It is hard to know where to begin this column on school construction. Do I start with the county commissioners’ flip-flop on covering cost increases beyond projections? Do I start with The Pilot’s editorial assigning blame to the school system for its inability to control construction industry price inflation? Do I start with a discussion of the odd bifurcation in North Carolina of school operating responsibility versus school funding responsibility? Or do I start with the perversion of fiscal responsibility that permeates public policy throughout the country?
Initially, the county commissioners indicated that they would cover the higher cost. Within days, they backed off that commitment. At that point, they claimed to be honoring what the public said.
But what did the public actually say when it overwhelmingly approved the borrowing almost a year ago? Unlike many places, North Carolina does not have provisions for public referendums on matters of public policy. The public actually votes directly on a very limited number of items like constitutional amendments and the issuance of general obligation debt.
It is this latter category under which the recent school bond vote falls. The public votes on whether to allow the issuance of general obligation debt, which commits the full faith and credit of a government to support that debt. So the public did not vote to build new schools, nor did it vote on how much to spend on those schools. Those are decisions of the county commissioners. They did not need a vote of the public to spend money that is being used to build the new McDeeds Creek school.
So the claim to be following the will of the voters totally misrepresents what the voters actually voted on. It is further disingenuous for the commissioners to say they cannot spend any more money on school construction not approved by a bond vote when the lack of a bond vote did not stop them from funding the McDeeds Creek school.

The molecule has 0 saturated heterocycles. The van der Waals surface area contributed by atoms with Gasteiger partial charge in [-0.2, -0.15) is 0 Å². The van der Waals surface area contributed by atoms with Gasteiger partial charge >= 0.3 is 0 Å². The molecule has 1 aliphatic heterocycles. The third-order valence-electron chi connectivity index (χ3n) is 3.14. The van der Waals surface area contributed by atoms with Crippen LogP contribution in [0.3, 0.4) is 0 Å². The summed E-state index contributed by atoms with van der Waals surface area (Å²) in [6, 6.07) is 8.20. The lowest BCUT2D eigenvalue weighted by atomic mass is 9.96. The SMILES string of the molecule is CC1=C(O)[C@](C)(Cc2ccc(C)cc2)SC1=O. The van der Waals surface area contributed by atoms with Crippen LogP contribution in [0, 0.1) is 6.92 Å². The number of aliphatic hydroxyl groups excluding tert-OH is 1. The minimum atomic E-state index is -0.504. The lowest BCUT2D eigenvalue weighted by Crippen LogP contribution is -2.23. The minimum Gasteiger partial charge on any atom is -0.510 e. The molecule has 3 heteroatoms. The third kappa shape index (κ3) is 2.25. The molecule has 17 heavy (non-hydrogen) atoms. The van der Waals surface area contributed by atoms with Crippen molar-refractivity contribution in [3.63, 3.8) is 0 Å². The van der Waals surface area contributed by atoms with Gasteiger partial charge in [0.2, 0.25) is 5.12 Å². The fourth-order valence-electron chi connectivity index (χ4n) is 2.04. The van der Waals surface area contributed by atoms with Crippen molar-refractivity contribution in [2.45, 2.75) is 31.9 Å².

Also falling into the category of disingenuous is The Pilot editorial castigating the school system for being unable to accurately forecast the future. It is a bizarre notion that unfortunately I saw many times during my career.
Once a public entity makes a forecast, that forecast becomes set in stone, unable to change and adapt to new conditions.
On the matter of construction estimates, you are damned if you do, and damned if you don’t: If you estimate cost inflation high, you are said to be padding the budget. In contrast, if you try to avoid the padding invective by forecasting low inflation, you run the risk of not having enough money to complete the project. So you use the best professional advice you can muster on construction cost forecasts and hope for the best.
What is not the best is how North Carolina divides responsibility for school operations from responsibility for funding schools. With this system, neither the school board nor the county commissioners can be truly responsible for how our schools perform. Either one can effectively blame the other and have cogent arguments for doing so.
Other states do things differently. In some states there are independent school districts that not only operate the schools but also have the authority to set their own tax rates to fund schools. I have lived in another state where the county board had direct authority over the schools by appointing the school board and setting the tax rate. Either way clearly vests responsibility in one elected body which the voters can hold accountable for school performance.
And ending this discussion, I have to point out the real problem that has led us to this construction funding conundrum: the perversion of fiscal responsibility.
When our elected officials define fiscal responsibility as never raising tax rates, we end up with buildings, infrastructure and equipment that deteriorates to the point of rapid decline. The result is an exponential increase in costs to repair, renovate, or replace those physical assets. And since we must have those assets to deliver public services, we eventually pay a much higher cost by delaying than we would have paid had we addressed them on a timely and systematic basis.
Had prior boards of county commissioners replaced schools in an orderly process over previous decades, we would not be trying to build three replacement schools all at once in a time of rapidly increasing construction cost inflation. We would have saved money over the long haul, and we would not now be faulting school staff and board for lacking clairvoyance.